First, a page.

Para acceder a una versión en español de este artículo, siga el siguientePublished by MAC on 2004-11-16
Para acceder a una versión en español de este artículo, siga el siguiente link
Canadian Government & Mining Companies Pursuing Guatemalan Riches
16 November 2004
Below, you will find a series of connected articles:
- A Prensa Libre (Guatemalan newspaper) article, setting out how local Mayan communities do not want gold mining operations to take place in their region of Guatemala; and this, despite assurances that the Canadian Glamis Gold mining company and the Guatemalan government gave to the International Monetary Fund to secure a $45 million loan, that they had carried out extensive consultations with the local populations, in accordance with international law!
- A Prensa Libre (Guatemalan newspaper) op-ed piece by James Lambert, Canadian ambassador to Guatemala, in praise of mining, making a series of mis-leading comparisons between mining in Canada and Guatemala, over-looking obvious and devastating truths about repression, exploitation and a lack of rule of law in Guatemala today, and about the negative impact of Canadian mining companies [ex: INCO] in Guatemala in the past.
- A Prensa Libre (Guatemalan newspaper) op-ed piece by a Guatemalan enviro-activist and journalist, responding to some of the points the ambassador makes.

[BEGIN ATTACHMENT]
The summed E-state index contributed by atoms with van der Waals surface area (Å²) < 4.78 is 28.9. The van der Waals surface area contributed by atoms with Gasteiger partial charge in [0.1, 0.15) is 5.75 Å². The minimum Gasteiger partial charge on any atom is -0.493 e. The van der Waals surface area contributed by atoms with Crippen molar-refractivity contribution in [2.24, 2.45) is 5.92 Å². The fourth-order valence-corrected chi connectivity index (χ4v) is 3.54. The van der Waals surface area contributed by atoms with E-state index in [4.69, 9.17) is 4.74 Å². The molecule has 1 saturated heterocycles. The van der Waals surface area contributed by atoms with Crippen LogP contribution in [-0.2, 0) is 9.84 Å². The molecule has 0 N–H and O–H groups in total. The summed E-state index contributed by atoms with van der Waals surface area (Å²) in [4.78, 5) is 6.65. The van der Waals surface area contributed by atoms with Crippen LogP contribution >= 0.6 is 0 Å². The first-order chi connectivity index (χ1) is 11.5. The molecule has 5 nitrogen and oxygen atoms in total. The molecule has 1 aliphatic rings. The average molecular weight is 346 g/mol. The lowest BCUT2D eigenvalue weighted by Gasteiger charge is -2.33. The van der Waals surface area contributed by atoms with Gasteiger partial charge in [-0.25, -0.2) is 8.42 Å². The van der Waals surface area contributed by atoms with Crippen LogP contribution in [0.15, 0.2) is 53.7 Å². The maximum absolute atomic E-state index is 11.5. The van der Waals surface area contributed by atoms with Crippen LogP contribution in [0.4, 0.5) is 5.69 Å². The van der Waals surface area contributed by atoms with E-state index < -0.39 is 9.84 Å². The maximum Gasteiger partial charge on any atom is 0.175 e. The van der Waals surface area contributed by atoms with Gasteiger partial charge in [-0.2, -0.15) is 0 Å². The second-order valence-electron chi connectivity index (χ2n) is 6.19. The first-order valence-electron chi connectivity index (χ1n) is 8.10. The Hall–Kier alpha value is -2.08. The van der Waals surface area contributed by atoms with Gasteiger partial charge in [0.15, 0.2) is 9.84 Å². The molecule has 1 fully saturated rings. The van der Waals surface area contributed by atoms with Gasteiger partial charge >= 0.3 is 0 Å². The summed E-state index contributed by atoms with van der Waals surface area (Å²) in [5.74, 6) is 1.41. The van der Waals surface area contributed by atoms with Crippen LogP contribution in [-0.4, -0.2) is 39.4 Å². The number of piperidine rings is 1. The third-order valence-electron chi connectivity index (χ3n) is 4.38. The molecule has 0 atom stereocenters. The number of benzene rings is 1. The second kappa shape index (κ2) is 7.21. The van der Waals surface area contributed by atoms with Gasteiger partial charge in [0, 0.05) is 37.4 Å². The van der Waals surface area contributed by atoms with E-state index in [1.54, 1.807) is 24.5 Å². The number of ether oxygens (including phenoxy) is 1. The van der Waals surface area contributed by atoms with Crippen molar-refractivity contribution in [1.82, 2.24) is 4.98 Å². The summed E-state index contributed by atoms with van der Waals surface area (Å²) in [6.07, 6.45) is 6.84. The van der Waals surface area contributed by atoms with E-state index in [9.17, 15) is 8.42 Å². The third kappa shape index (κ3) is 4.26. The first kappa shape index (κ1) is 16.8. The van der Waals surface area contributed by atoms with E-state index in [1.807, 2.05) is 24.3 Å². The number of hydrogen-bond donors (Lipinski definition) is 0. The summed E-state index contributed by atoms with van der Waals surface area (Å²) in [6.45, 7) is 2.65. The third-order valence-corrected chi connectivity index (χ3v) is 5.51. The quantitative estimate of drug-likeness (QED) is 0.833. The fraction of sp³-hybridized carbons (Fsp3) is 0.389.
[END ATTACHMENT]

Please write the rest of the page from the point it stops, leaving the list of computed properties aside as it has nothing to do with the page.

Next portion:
RIGHTS ACTION Commentary: There are many other things that one could say of the Canadian Ambassador's comments. If the Canadian government feels so strongly about mining as a tool of good development economics, then why would Canada not support the efforts of Guatemalan-owned and operated mining companies to explore and exploit their own resources, for themselves ... ? The answer is obvious - Canada promotes mining in Guatemala (Honduras, Colombia, Peru, etc.) because it is good business for Canada and Canadian mining investors, not because it is good for local development in Guatemala (or wherever). Global mining more often than not is counter to and undermines good, sustainable development policies in Guatemala (and elsewhere).
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(Many thanks to Rosalind Gill for her solidarity work in translating these articles)